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Jackie Walsh



Boy Fashionista

03 Mar 2001
United States


Hi everybody: I'm a guy who likes fashion and hopes to be a fashion writer.  I stumbled on this site accidentally, and fell in love with it. Since I joined, I have found  everyone to be fabulous--so accepting and non-judgmental. And that's been really special because it's not always been easy being a fashion-oriented boy who's into stuff girls like and isn't really very boyish.

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Published on: 15 Nov 2011 by jackie_walsh

Book Review: Exiled to Iowa. Send Help and Couture by Chris O’Guinn


"I glared up at the quaint little two-story house with all the disdain my fifteen year old heart could muster. It looked like something I had seen on one of the design shows I spend too much time watching. The eaves were just too adorably festooned with frilly wood-work and the chipper eye-popping shade of yellow the house had been painted was not just garish, it was insulting; it was as if the house was flaunting the fact that it represented the end of all life as I knew it."


That’s our introduction to Collin, the hero of this new book that deals with a fashion-minded LA kid who finds himself suddenly uprooted to Iowa because his father had to move to work. Collin is really a pretty sweet kid, a little snarky of course but basically nice. He totally misses his life in LA and is not a great fit for Buford, Iowa. For one thing, he love fashion and thinks Buford is “the eighth circle of hell” when it comes to couture. For another, he knows no one in town and is not looking forward to staring in a new school with a new group of bullies to avoid. Most important though is the fact that he is gay. He thinks that his older brother Shawn is the only one who knows his “secret,” but his parents are pretty sure, especially his mom and turn out to be very supportive—almost a perfect family. Even though he thinks he’s acting straight, Collin is really pretty obvious.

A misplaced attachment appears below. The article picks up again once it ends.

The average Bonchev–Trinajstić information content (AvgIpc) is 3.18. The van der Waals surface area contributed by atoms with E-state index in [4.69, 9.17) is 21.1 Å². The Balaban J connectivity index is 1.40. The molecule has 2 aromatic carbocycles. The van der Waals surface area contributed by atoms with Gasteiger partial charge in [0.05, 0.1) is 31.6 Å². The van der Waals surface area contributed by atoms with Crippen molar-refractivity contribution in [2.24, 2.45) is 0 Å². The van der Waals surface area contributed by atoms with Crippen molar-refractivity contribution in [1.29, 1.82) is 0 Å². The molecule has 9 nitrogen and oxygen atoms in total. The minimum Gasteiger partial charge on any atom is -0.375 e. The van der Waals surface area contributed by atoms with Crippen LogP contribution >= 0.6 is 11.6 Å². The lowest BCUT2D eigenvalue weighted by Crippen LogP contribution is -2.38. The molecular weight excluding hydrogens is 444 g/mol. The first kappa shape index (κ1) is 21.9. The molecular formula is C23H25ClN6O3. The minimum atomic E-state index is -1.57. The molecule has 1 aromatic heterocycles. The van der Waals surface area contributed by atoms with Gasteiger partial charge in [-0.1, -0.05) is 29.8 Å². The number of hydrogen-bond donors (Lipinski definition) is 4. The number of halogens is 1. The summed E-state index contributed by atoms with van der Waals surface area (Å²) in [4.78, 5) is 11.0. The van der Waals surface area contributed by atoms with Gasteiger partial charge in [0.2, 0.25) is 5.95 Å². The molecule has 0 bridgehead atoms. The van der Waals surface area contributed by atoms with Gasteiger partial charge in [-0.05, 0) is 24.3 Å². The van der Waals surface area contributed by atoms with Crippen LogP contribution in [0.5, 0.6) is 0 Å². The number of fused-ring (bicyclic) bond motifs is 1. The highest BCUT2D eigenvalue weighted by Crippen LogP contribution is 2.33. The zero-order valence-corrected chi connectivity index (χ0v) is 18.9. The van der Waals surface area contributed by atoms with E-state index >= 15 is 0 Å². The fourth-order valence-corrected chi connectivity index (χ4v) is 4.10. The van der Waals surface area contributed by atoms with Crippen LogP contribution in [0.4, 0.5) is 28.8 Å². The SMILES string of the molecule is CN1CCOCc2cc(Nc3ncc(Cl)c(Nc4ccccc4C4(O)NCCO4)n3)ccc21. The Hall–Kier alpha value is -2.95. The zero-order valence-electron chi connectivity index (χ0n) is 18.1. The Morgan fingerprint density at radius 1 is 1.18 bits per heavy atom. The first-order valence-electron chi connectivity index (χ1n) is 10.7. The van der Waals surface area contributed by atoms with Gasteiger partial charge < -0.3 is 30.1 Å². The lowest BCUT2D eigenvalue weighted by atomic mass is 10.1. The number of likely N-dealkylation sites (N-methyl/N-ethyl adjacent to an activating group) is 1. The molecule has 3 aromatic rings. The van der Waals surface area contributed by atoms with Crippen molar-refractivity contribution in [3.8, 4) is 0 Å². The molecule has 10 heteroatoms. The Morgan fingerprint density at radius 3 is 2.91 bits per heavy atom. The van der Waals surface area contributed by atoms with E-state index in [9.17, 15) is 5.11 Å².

As the story opens, Shawn advises him to tone down his clothes selections for the new school to get a fresh start. Collin tells him that “Most people just wear clothes…I wear couture” but goes through his wardrobe anyway to find something that would be fashionable, but still pass the Buford test. Unfortunately, none of his outfits are even close: one of the shirts is “a gorgeous shade of purple, with white and gold filigree designs swirling elegantly from one shoulder across the chest to the waist.” And his jeans are all various degrees of “skinny” and in a wide range of colors, none of which is blue. Using the Internet, he discovers a clothing store called the “Grab Bag” that shockingly seems to have really cool stuff. On the way to find the store, he meets a big kind guy named Keith and his sister Becca. Originally suspicious, Becca becomes friendlier and the three go shopping at the Grab Bag and Collin has met some new friends.

Unfortunately, weekends don’t last forever and Collin as to start in his new school where he promptly runs into a gang of bullies just looking for someone new to terrorize. In the meeting with the principal Collin seems to be getting told it’s his fault that he was picked on (blame the victim, right!!) but the meeting ends better when the Principal asks him to start up a drama club. Later that afternoon, he meets Austin who everyone regards as a total psycho who had been kicked out of his previous school, but actually turns out to be pretty nice. For one thing, he loves “High School Musical” so he and Collin immediately start a conversation about Vanessa and Zac—what an ice breaker.


I don’t want to give away the plot because this is one gay “coming of age” book worth reading. But suffice it to say that he winds up going on a date with Austin (even though Collin pretends it’s not a date), leads the drama club in a production of “Moulin Rouge,” gets a paying job working at the Grab Bag, has more encounters with the Buford High bullies (although one of the worst bullies eventually becomes his friend), and has a mix up with Becca who (for some strange reason) doesn’t realize he’s gay and falls for him. It turns out that being exiled to Iowa wasn’t that bad after all!


This is really a fun book for anyone, gay or straight, about a sweet kid with a great family and group of friends. I really recommend it highly. For more info, check out




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